Jesus was a poor baby. Why am I supposed to worship him like a king?
Herod didn’t know that Jesus was going to be a very different kind of king. He became worried, jealous, and angry. Emotions play a vital part in our ability to think, reason, and learn. Brain research tells us that learning is filtered through emotions. In a learning situation, tapping into emotional content may help youth anchor new information. Fear and jealousy are emotions that most people have experienced. Encouraging youth to remember their own experiences and the circumstances that have triggered feelings of fear and jealousy and to relate those situations to the feelings that were attributed to King Herod will help them understand this story. Asking youth what causes them to feel afraid or jealous may reveal vital information that will link them to these same emotions in Herod. Herod was concerned that this newborn child might cause a major problem for his reign, and he responded with fear and jealousy. Asking youth to equate their feelings with Herod’s will help them find meaning in this momentous event and the destruction that followed.
Welcome and Review
Help kids dive into the Key Words by asking for definitions and/or providing these definitions:
EPIPHANY: the church’s celebration on January 6 of the visit of the magi to the infant Jesus. Epiphany means “revelation” and recognizes that Jesus is “revealed” as king for all people by this visit of the magi.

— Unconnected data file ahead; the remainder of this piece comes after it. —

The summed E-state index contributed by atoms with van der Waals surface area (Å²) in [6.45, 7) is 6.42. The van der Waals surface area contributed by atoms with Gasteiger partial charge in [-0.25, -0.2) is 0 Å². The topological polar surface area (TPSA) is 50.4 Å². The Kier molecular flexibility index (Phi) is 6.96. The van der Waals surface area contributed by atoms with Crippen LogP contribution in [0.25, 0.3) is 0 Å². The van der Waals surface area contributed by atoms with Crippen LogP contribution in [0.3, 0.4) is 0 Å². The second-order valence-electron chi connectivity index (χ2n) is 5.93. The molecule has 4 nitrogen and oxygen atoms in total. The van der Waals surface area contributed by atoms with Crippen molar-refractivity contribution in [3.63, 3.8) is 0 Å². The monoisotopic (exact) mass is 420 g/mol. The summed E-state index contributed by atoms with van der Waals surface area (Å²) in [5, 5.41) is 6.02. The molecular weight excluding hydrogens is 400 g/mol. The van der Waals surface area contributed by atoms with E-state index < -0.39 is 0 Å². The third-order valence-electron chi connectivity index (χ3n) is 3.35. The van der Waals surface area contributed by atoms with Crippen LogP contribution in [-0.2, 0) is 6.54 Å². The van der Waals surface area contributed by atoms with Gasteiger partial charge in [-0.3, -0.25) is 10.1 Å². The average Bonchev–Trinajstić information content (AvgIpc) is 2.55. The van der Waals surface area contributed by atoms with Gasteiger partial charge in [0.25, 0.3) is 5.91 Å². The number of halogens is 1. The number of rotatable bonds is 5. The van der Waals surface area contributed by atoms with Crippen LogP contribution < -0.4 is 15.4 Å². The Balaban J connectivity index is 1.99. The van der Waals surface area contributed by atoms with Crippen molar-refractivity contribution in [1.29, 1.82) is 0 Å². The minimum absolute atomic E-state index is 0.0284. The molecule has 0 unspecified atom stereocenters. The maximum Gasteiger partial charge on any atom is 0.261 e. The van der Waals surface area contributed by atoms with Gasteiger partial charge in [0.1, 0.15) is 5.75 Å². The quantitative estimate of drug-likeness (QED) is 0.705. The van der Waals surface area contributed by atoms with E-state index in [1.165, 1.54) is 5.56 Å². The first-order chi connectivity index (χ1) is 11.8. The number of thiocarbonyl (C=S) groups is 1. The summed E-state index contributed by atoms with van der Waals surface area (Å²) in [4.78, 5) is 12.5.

GENTILES: people who weren’t Jewish.
HEROD THE GREAT: a corrupt Jewish king who served as governor of Galilee and was backed by Roman power. Threatened by the birth of Jesus, the true king, he sent the magi to Bethlehem to find Jesus so that he could have the child killed.
MAGI: stargazers or astrologers from Persia. They recognized Jesus as a great king, chosen by God, even though they were Gentiles.
HOMAGE: a ceremony by which people acknowledge themselves as servants of a master or lord
Choose an option to introduce the lesson. Then lead students in the Opening Prayer.
Object Lesson Option: Sappy Gifts
Frankincense and myrrh are both resins, which are like tree sap. Bring in a bottle of maple syrup as an example of syrup that comes from sap. If there’s a person in your congregation or community who collects sap to make maple syrup, have him or her in as a guest speaker to tell about the process. If there isn’t someone available, show a YouTube(tm) video that details this process.